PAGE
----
Sure, sometimes there are big things: like being proposed, signing a new project, or traveling to someplace nice; but on most days, just simple things.

I have been writing in this journal since the middle of last year, and I am enjoying it so much! As I am working on this journal, I can review how my day goes (do I like it? do I need to do something else tomorrow?) and as I am flipping back through my previous days, I can see how each day is actually unique.

I guess we tend to compress our weeks, months, or years into a few ‘big’ moments, life-changing experiences, or amazing encounters. But recording my days on a daily basis helps me to cherish and remember each day as its own. The practice also allows me to be mindful about how my day unfolds.


I think if we understand why we do certain things and can see the value they bring into our lives, we’ll find more reasons (and motivations) to be consistent.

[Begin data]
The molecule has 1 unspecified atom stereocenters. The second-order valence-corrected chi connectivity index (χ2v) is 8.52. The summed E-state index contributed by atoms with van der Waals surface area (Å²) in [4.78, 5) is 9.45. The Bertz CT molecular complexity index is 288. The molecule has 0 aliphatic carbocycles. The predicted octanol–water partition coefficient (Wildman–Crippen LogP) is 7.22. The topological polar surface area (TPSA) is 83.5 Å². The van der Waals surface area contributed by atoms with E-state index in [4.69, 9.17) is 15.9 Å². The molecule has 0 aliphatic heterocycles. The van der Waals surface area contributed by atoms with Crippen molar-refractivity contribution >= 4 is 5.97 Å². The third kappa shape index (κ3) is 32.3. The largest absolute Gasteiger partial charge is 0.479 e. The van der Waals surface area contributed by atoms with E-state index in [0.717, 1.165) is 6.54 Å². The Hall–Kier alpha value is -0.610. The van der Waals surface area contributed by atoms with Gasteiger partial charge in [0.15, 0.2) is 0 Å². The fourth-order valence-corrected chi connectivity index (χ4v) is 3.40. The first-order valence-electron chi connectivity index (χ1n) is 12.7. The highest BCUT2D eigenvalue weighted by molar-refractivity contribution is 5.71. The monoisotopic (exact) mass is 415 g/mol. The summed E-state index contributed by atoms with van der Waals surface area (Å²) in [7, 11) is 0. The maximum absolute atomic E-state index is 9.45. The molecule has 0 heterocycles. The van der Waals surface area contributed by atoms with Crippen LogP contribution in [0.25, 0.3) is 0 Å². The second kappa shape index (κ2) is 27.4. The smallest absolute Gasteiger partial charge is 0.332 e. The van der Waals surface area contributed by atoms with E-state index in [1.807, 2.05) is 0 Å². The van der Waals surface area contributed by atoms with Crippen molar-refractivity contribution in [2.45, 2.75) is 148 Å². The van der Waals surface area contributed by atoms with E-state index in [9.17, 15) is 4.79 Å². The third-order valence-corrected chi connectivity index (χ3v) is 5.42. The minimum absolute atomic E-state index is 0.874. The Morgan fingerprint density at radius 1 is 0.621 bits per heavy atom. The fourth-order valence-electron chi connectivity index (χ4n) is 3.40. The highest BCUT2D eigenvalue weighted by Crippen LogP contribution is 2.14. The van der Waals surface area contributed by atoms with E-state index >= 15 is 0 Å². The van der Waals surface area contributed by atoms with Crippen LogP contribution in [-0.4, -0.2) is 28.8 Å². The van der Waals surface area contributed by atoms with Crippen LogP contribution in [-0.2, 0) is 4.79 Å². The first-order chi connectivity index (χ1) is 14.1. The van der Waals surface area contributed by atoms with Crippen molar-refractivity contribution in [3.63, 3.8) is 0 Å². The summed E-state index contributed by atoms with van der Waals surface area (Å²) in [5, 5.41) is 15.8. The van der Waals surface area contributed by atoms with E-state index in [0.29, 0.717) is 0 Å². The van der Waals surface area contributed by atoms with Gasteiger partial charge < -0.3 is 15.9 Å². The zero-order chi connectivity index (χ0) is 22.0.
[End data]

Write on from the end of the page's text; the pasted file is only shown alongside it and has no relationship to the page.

Sure, we can force ourselves to be consistent and be disciplined about keeping up with our practice (like journaling, for instance), but what’s the point of doing so if we don’t gain any benefit from that practice? However, if we can feel the benefit of any practice, we have all the reasons to be consistent with it, because we can feel its positive impact on our lives.

With that being said, I also need to let you know that I think, ‘being consistent’ is not equal to ‘doing things on a daily basis’.

Sometimes I missed updating my daily highlight journal when I’m traveling or on a road trip, but I immediately record those 2 or 3 days I have skipped when I have the time. Thus I can always catch up. I work on my other journals only when I feel the need or the urge to do so. Sometimes I fill them up every day for a month, and some other times I do not touch them for a week, a month, 2 months.

But it doesn’t matter, because I know I’ll come back to them when I need them.